We've also been considering use of software called Parts and Vendors (http://www.trilogydesign.com/main.htm). Does anyone out there have any experience with this or are currently using it with Protel? It appears to cross reference to your own in-house part # and allows many component data tracking options. I don't know yet if it can be linked to Protel other than through more manual interactions with the spreadsheet function. It looks like it will take notable time even to evaluate this software so I thought I'd ask here first.P99SE does *not* support VB scripts. It has its own internal Client Basic macro language (looks like traditional BASIC essentially). But this is very limited in what access you can get to internal database data. For deeper work you need Delphi (V5 for P99SE SP6).
How about the Visual Basic scripts that Protel supports?
Although doing complex macros seems like a big undertaking, is this how many people are solving these problems? I've heard about one script that does something with library fields but can't remember who made it or what it actually does.I wrote a server that allows you to update all non-readonly fields for Sch components from an Excel spreadsheet. This includes footprints etc. It works *much* faster than the DB linking feature in P99SE. It can key off essentially any field but is most useful when you have the unique company part number in a SchLib (read-only) field. This allows you to bring in all the descriptions, footprints etc from the external Excel database.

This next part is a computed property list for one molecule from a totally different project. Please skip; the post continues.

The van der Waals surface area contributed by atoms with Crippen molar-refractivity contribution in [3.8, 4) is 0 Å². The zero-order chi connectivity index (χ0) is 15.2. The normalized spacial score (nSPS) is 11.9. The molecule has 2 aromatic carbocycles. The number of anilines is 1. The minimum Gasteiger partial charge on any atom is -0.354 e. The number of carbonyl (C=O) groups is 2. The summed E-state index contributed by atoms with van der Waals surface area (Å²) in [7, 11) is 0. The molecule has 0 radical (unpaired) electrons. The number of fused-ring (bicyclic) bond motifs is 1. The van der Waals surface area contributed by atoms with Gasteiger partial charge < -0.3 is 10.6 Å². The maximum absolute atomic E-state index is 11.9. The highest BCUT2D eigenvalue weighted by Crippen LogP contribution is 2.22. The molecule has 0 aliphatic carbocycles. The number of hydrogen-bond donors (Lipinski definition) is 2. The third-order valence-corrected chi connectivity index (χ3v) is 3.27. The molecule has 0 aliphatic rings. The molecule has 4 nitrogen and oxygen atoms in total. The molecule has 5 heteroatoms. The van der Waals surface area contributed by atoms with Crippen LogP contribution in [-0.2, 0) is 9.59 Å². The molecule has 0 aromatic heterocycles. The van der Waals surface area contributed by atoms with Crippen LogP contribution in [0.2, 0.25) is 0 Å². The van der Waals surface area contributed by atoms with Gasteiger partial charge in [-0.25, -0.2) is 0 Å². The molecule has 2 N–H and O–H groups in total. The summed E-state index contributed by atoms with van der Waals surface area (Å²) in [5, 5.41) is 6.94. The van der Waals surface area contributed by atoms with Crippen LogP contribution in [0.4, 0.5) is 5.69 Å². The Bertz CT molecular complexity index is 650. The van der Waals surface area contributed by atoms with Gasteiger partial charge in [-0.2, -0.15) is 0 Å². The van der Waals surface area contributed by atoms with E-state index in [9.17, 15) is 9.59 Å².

Server can be found at http://www.considered.com.au/Protel01.html
From the looks of it, knowledge of VB seems mandatory for getting into this side of Protel. Any opinions or info on scripts and their use is invited.Delphi is needed for any significant work at the component level - either that or some small servers (in Delphi) that can expose the data you want to the Client Basic scripts.
Works to its limits and is very slow. It does not allow the footprint to be updated, for instance.And the dBase database linker: does it even work? Does it work *well*?
Or is it an unusable feature like the 3D PCB viewer. We're wondering if switching to dBase and using the linker is a better overall alternative.There is one issue that has not real upstream solution, it can be found by downstream checking but this is not as good as a system that prevents an error in the first place. P99SE does not allow the part fields, value, footprint etc to be locked. So ... if another user (or yourself at 2:00 am on a rush job) makes an edit to one of these fields on the Sch rather than by replacing the component with the desired one from the library, you have got an inconsistency between the data in the component fields and the data in the data base for that company part number. This can be checked for in downstream processing but you can see that it is not ideal. DXP allows much better parameter locking at the lib level - so helping to prevent this sort of error.
I realize lots of this has been covered here in the past but it was hard to narrow down the archive search engine to bring it all up.
In general, any commentary on component data tracking or related is greatly appreciated - how you do it, would like to do it, whatever.
Bye for now,